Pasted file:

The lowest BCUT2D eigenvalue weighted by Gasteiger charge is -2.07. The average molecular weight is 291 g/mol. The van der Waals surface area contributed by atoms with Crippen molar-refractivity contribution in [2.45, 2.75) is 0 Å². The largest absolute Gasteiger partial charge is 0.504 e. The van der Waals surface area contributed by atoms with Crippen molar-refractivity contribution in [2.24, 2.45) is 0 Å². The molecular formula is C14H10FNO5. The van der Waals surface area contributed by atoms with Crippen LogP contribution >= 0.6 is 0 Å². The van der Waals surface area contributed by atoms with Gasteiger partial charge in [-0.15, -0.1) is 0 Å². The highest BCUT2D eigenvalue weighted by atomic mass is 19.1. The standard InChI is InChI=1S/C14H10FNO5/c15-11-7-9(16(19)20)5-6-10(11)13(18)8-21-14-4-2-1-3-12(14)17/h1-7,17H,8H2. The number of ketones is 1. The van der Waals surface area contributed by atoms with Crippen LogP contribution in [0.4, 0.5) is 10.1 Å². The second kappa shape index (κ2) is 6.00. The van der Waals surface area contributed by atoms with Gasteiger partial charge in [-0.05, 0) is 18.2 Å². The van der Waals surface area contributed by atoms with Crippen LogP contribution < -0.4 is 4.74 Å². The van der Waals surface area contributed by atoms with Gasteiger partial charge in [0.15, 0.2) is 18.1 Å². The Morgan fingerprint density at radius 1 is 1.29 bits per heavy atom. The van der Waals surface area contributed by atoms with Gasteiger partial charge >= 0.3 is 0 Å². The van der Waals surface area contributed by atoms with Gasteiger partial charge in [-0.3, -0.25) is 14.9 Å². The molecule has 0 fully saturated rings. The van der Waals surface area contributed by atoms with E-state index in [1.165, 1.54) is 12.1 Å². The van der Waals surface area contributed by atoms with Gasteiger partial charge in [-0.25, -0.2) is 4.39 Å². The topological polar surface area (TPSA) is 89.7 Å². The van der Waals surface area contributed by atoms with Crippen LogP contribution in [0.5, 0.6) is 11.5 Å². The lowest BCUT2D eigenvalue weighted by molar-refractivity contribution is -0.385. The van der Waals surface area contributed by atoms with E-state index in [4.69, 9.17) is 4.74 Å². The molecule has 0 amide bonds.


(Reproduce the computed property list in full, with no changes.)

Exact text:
The lowest BCUT2D eigenvalue weighted by Gasteiger charge is -2.07. The average molecular weight is 291 g/mol. The van der Waals surface area contributed by atoms with Crippen molar-refractivity contribution in [2.45, 2.75) is 0 Å². The largest absolute Gasteiger partial charge is 0.504 e. The van der Waals surface area contributed by atoms with Crippen molar-refractivity contribution in [2.24, 2.45) is 0 Å². The molecular formula is C14H10FNO5. The van der Waals surface area contributed by atoms with Crippen LogP contribution >= 0.6 is 0 Å². The van der Waals surface area contributed by atoms with Gasteiger partial charge in [-0.15, -0.1) is 0 Å². The highest BCUT2D eigenvalue weighted by atomic mass is 19.1. The standard InChI is InChI=1S/C14H10FNO5/c15-11-7-9(16(19)20)5-6-10(11)13(18)8-21-14-4-2-1-3-12(14)17/h1-7,17H,8H2. The number of ketones is 1. The van der Waals surface area contributed by atoms with Crippen LogP contribution in [0.4, 0.5) is 10.1 Å². The second kappa shape index (κ2) is 6.00. The van der Waals surface area contributed by atoms with Gasteiger partial charge in [-0.05, 0) is 18.2 Å². The van der Waals surface area contributed by atoms with Crippen LogP contribution < -0.4 is 4.74 Å². The van der Waals surface area contributed by atoms with Gasteiger partial charge in [0.15, 0.2) is 18.1 Å². The Morgan fingerprint density at radius 1 is 1.29 bits per heavy atom. The van der Waals surface area contributed by atoms with Gasteiger partial charge >= 0.3 is 0 Å². The van der Waals surface area contributed by atoms with Gasteiger partial charge in [-0.3, -0.25) is 14.9 Å². The molecule has 0 fully saturated rings. The van der Waals surface area contributed by atoms with E-state index in [1.165, 1.54) is 12.1 Å². The van der Waals surface area contributed by atoms with Gasteiger partial charge in [-0.25, -0.2) is 4.39 Å². The topological polar surface area (TPSA) is 89.7 Å². The van der Waals surface area contributed by atoms with Crippen LogP contribution in [0.5, 0.6) is 11.5 Å². The lowest BCUT2D eigenvalue weighted by molar-refractivity contribution is -0.385. The van der Waals surface area contributed by atoms with E-state index in [4.69, 9.17) is 4.74 Å². The molecule has 0 amide bonds.